Despite calls by a Taiwan Solidarity Union (TSU) legislator to crack down on "betel-nut beauties," the scantily-clad young women who sell the popular stimulant at roadside stalls are a part of Taiwan's culture and can't be easily outlawed, scholars and social critics say.
Betel-nut beauties are unique to Taiwan. Legislators, scholars, social workers and government officials say that because the women are a part of Taiwan's contemporary grassroots culture, cracking down on them isn't right.
Betel-nut beauties are found in a transparent kiosks along roads nationwide. They usually wear sexy clothing in order to catch the attention of drivers.
In some cases, because of severe competition, betel-nut beauties in country areas have been known to wear nothing but a see-through dress.
"There's no way to get rid of the betel nut business in Taiwan," Minister of the Interior Yu Cheng-hsien (余政憲) said in an interview with the Taipei Times.
"Betel nuts have been a part of people's life in Taiwan. How can we only crack down on betel-nut girls, as traders hiring them are responsible?" Yu said.
Although betel-nut merchants have operated in Taiwan for decades, there are no official statistics on the industry. Nor does the government know how many betel-nut beauties there are in Taiwan.
According to industry estimates, there are roughly 100,000 kiosks selling betel nuts across the nation.
To attract more customers, vendors started hiring scantily-clad young women in 1996. When a few cases of prostitution associated with betel-nut vending became known, critics said the women were damaging the nation's moral climate and that government authorities had the responsibility to do something.
Wang Ping (王蘋), secretary-general of the Gender Sexuality Rights Association, said betel-nut girls are a unique social phenomena in Taiwan and nobody has the right to say they are indecent.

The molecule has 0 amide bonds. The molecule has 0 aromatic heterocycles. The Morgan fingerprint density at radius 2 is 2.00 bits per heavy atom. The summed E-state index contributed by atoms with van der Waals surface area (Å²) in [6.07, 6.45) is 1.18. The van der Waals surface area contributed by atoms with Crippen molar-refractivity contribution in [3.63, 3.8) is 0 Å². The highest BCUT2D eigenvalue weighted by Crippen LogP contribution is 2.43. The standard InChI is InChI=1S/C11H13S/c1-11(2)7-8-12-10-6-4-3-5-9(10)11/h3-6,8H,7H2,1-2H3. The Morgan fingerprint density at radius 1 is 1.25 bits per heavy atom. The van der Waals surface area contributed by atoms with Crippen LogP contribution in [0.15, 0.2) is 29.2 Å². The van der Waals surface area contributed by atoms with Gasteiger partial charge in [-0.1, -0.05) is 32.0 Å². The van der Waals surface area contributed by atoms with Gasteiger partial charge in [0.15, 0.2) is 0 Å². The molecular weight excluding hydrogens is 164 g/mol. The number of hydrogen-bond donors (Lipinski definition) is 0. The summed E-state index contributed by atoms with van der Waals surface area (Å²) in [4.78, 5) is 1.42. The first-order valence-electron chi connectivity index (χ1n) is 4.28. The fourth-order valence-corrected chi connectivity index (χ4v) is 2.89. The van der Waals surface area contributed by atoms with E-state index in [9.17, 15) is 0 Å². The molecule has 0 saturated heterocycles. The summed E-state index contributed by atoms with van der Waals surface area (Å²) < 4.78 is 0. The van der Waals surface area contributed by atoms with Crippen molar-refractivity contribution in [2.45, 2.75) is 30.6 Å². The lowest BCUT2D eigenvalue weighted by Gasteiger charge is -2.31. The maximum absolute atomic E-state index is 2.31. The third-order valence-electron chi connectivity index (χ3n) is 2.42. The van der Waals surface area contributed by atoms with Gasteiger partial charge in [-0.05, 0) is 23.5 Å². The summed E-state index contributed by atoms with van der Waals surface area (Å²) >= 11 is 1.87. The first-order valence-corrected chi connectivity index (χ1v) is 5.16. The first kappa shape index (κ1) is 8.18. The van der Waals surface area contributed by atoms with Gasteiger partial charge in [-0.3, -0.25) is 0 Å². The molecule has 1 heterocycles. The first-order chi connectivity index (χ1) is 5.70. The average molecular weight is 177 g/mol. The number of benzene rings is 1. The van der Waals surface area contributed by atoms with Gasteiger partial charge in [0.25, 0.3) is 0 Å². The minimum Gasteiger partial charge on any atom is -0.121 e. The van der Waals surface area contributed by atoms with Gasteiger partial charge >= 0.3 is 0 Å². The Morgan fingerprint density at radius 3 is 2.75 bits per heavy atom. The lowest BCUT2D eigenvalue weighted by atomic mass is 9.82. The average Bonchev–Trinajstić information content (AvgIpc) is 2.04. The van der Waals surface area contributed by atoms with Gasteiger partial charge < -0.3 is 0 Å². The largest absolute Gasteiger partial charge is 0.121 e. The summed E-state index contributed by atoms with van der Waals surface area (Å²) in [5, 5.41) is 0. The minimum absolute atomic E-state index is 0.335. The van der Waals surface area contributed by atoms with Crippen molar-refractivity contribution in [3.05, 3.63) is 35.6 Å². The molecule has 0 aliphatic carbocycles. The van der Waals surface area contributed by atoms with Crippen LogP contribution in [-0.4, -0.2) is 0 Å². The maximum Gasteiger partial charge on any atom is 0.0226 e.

"When people accuse betel-nut girls of damaging the nation's moral climate, they should provide evidence proving what morals have been damaged and who has been bothered in society," Wang said.
Annoyed with negative media coverage, many of the women have refused to give interviews.
One woman, who spoke anonymously, said she would just get another job, such as working at a gas station, if the authorities want to crack down. "It's not a big deal to lose this job. I can just work for a gas station," she said.
Whether to hire young women to staff kiosks is a controversial issue among betel-nut vendors.
The owner of the popular brand A-Chiou, who only gave his surname, Fu, said, "hiring betel-nut girls to sell betel nuts is just a poor measure to stimulate business."
The hiring of young women has generated security concerns. To prevent the women from being harassed, some stall-owners have installed video cameras.
"I have no choice but to hire betel-nut girls, since all of my competitors are doing so," said one owner.
Chen Dong-sheng (陳東昇), a sociology professor at National Taiwan University, said the existence of betel-nut girls reflects how society views young women's bodies as commodities.
"Under tight competition, betel-nut vendors are just incorporating women's bodies into betel-nut vending. The measure obviously is meant to attract male betel-nut buyers," Chen said.
"This is no different from other industries commercializing wo-men's bodies," Chen said. "And if we want to crack down on betel-nut girls, other commercial products that use women's bodies [to make sales] should be treated in the same way."